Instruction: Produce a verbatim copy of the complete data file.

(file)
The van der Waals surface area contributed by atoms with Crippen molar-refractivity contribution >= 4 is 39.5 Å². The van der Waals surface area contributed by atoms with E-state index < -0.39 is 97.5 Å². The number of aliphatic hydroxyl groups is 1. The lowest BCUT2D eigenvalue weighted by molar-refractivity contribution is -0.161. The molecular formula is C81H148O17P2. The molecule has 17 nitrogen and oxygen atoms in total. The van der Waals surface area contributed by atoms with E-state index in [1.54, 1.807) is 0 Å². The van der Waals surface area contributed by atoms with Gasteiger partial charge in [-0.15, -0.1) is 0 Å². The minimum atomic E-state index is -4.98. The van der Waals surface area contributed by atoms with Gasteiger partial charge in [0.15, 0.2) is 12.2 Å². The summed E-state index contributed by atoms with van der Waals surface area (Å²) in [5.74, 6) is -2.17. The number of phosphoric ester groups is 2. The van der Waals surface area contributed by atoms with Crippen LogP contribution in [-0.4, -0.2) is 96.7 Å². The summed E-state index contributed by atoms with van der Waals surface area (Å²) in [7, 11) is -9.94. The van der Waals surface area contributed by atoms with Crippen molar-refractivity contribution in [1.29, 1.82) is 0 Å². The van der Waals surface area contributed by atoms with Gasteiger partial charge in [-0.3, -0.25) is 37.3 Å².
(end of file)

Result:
The van der Waals surface area contributed by atoms with Crippen molar-refractivity contribution >= 4 is 39.5 Å². The van der Waals surface area contributed by atoms with E-state index < -0.39 is 97.5 Å². The number of aliphatic hydroxyl groups is 1. The lowest BCUT2D eigenvalue weighted by molar-refractivity contribution is -0.161. The molecular formula is C81H148O17P2. The molecule has 17 nitrogen and oxygen atoms in total. The van der Waals surface area contributed by atoms with E-state index in [1.54, 1.807) is 0 Å². The van der Waals surface area contributed by atoms with Gasteiger partial charge in [-0.15, -0.1) is 0 Å². The minimum atomic E-state index is -4.98. The van der Waals surface area contributed by atoms with Gasteiger partial charge in [0.15, 0.2) is 12.2 Å². The summed E-state index contributed by atoms with van der Waals surface area (Å²) in [5.74, 6) is -2.17. The number of phosphoric ester groups is 2. The van der Waals surface area contributed by atoms with Crippen LogP contribution in [-0.4, -0.2) is 96.7 Å². The summed E-state index contributed by atoms with van der Waals surface area (Å²) in [7, 11) is -9.94. The van der Waals surface area contributed by atoms with Crippen molar-refractivity contribution in [1.29, 1.82) is 0 Å². The van der Waals surface area contributed by atoms with Gasteiger partial charge in [-0.3, -0.25) is 37.3 Å².